Campaigns by both supporters and opponents of Japan’s proposed participation in the Trans-Pacific Partnership free-trade pact gathered steam Wednesday ahead of a key Japan-U.S. next week in Washington.
About 3,000 protesters staged a rally in Tokyo’s Hibiya Park that was jointly organized by agricultural and consumers’ groups.
“If the government announces Japan’s participation in the (TPP) negotiations without building a national consensus, we can only describe that as an act of betrayal against its citizens,” their joint statement said.
Akira Banzai, who heads the Central Union of Agricultural Cooperatives (JA-Zenchu), accused the government of being high-handed and said it is deliberately only disclosing information that casts Japan’s potential entry into the TPP multilateral negotiations in a positive light.
“Unless (the government) gives up on its plan to joint the discussions, our fears will persist,” he said.
The Japan Association of Corporate Executives meanwhile issued a statement the same day urging the government to participate in and advance high-level talks on free-trade agreements, including the TPP.
The government must “engage in diplomatic efforts strategically and multilaterally to realize the early conclusion of negotiations on crucial (FTAs), including the TPP,” the association said in the statement.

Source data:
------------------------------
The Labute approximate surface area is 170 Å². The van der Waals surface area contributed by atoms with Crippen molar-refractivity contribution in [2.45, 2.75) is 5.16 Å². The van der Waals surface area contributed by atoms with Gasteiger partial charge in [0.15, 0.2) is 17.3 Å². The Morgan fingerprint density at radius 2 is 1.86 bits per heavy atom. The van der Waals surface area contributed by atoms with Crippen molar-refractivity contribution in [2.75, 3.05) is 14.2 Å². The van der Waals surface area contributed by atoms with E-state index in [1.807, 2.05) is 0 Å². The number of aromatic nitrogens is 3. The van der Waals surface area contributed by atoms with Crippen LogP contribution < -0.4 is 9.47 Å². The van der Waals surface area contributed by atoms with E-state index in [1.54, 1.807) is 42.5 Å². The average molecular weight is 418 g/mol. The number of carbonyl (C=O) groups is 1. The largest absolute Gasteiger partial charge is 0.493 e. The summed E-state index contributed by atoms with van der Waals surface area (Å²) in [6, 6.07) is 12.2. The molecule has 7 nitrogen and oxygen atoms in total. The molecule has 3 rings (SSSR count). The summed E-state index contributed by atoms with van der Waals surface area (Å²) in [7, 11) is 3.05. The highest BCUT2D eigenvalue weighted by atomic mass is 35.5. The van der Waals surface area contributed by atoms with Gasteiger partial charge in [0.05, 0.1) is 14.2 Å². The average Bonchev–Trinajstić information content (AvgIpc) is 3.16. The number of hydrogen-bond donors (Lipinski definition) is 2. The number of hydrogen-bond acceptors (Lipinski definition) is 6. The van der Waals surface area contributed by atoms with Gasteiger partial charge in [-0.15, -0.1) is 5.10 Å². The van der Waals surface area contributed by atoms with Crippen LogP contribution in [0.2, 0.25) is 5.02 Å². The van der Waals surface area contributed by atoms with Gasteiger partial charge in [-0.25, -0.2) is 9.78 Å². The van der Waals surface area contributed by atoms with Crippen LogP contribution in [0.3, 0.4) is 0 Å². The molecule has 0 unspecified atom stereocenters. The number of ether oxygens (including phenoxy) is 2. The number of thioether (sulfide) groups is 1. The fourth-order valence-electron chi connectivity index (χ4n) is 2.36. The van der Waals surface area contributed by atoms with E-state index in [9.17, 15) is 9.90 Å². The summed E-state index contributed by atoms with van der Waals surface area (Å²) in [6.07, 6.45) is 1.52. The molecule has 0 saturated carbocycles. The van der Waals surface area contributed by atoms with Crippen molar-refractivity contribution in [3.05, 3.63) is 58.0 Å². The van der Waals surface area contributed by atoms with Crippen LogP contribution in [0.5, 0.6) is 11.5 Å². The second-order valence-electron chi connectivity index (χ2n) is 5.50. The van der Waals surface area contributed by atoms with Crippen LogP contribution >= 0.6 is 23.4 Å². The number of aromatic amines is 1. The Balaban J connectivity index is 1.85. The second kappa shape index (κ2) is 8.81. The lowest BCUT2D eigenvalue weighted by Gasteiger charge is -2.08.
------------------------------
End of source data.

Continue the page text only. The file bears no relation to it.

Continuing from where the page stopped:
The renewed momentum among both those in favor of and against the TPP was triggered last week, when Tadashi Okamura, chairman of the Japan Chamber of Commerce and Industry, appealed to trade minister Yukio Edano for the government to arrive at a swift decision on Japan’s participation in the multilateral TPP discussions.
Prime Minister Yoshihiko Noda, who is scheduled to meet Monday with U.S. President Barack Obama, has said he is in no rush to reach a conclusion on entering the TPP negotiations. This has been interpreted in some quarters as an indication he will not make a decision until he visits Washington and meets with Obama.
Noda formally announced Japan’s interest in joining the TPP talks in November, and officials have since held a number of consultations with countries already involved in the negotiations to win their approval over Tokyo’s participation — a prerequisite for joining the negotiations.